While previous developments in the general field of N.I.R. in vivo spectrophotometry, as noted above, have no doubt provided interesting and at least potentially useful insights and information heretofore, many important further developments and applications no doubt remain to be made, and certain of these are likely to be of considerable importance to medical practitioners. For example, accurate, meaningful, non-intrusive monitoring of brain status and viability is a most important need which prior technology has not sufficiently satisfied. As is well known and widely appreciated, the brain is a delicate and easily-damaged portion of human anatomy, while at the same time being the epicenter of neurological and physiological function. Brain damage through injury or cerebral vascular disease is responsible for numerous deaths and serious illnesses each year, involving on the order of at least 100,000 surgical procedures annually in recent years. Brain vitality is primarily a function of oxidative metabolism, and the predominant cause of neurological dysfunction and malfunction relates to the lack of sufficient brain oxidation, typically as a result of obstruction or otherwise insufficient arterial blood flow to the brain. Of course, this can occur even during surgery, and it has been estimated that at least 2,000 patients die each year in the United States alone due to anesthetic accidents, while numerous other such incidents result in brain damage of some degree; at the same time, certain major and complex surgical procedures, particularly of a neurological, cardiac or vascular nature, may require induced low blood flow or pressure conditions, which inevitably involves the potential of insufficient oxygen delivery to the brain. At the same time, the brain is the human organ which is most intolerant of oxygen deprivation, and brain cells will die within a few minutes if not sufficiently oxygenated. Moreover, such cells are not replaced, and thus involve irreversible brain damage which may potentially result in paralysis, disability, or even death.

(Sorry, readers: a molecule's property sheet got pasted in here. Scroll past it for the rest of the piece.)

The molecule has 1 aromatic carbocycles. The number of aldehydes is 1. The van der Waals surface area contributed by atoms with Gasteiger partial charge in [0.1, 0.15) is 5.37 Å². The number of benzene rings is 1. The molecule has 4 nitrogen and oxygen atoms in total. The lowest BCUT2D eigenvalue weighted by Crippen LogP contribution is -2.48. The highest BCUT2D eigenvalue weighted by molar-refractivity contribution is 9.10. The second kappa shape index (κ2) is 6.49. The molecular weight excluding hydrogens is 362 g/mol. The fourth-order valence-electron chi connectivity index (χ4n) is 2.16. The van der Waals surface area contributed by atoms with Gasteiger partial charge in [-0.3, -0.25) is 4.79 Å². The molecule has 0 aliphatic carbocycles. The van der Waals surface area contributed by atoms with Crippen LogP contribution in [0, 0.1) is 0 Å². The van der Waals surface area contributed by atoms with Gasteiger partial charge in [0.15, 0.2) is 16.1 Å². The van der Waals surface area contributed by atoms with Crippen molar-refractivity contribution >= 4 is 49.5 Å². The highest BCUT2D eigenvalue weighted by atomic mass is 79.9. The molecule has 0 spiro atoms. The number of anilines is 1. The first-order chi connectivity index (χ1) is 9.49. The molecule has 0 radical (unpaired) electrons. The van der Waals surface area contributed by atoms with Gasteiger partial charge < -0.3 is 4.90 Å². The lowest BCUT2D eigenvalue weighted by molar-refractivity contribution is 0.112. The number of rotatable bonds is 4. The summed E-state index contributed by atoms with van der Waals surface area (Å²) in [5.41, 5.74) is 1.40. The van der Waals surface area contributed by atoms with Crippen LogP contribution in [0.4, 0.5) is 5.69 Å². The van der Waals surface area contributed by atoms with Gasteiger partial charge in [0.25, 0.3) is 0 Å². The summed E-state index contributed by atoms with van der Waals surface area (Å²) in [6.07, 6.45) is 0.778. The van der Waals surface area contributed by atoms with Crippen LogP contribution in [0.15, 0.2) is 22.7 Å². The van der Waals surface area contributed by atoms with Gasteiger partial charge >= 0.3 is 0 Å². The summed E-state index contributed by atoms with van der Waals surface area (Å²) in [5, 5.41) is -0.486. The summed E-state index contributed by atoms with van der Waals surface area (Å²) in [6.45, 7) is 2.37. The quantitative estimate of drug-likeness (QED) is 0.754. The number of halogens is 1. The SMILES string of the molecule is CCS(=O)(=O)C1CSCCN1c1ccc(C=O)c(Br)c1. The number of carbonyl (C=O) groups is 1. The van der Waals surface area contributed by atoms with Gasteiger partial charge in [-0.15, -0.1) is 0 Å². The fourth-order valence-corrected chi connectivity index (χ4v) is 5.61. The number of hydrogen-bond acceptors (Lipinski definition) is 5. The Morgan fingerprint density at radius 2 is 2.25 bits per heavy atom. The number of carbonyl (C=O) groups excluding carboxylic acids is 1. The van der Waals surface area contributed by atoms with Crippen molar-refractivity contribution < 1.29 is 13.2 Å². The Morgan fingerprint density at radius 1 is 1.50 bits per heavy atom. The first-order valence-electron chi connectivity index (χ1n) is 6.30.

Accordingly, the availability of immediate and accurate information concerning the state of brain oxygen saturation is of critical importance to anesthesiologists and surgeons, as well as other involved medical practitioners, particularly since the patients involved are typically in an unconscious state and thus unable to provide information by ordinary physical response. Up until the present time, however, the instrumentalities available for use, including such things as electroencephalograph ("EEG"), arterial pulse oximeter and blood pressure monitors, etc., and even invasive catheter monitoring of blood oxygen content, acidity, etc. by penetration of the jugular bulb (jugular vein) do not provide accurate, ongoing, timely (instantaneous) information as to cerebral (brain) blood oxygenation state, particularly since the brain blood supply is extensive, diffuse, pervasive, and largely venous in nature rather then arterial. Of course, it is also thus devoid of conventional pulsative characteristics essential to the operation of conventional oximeters.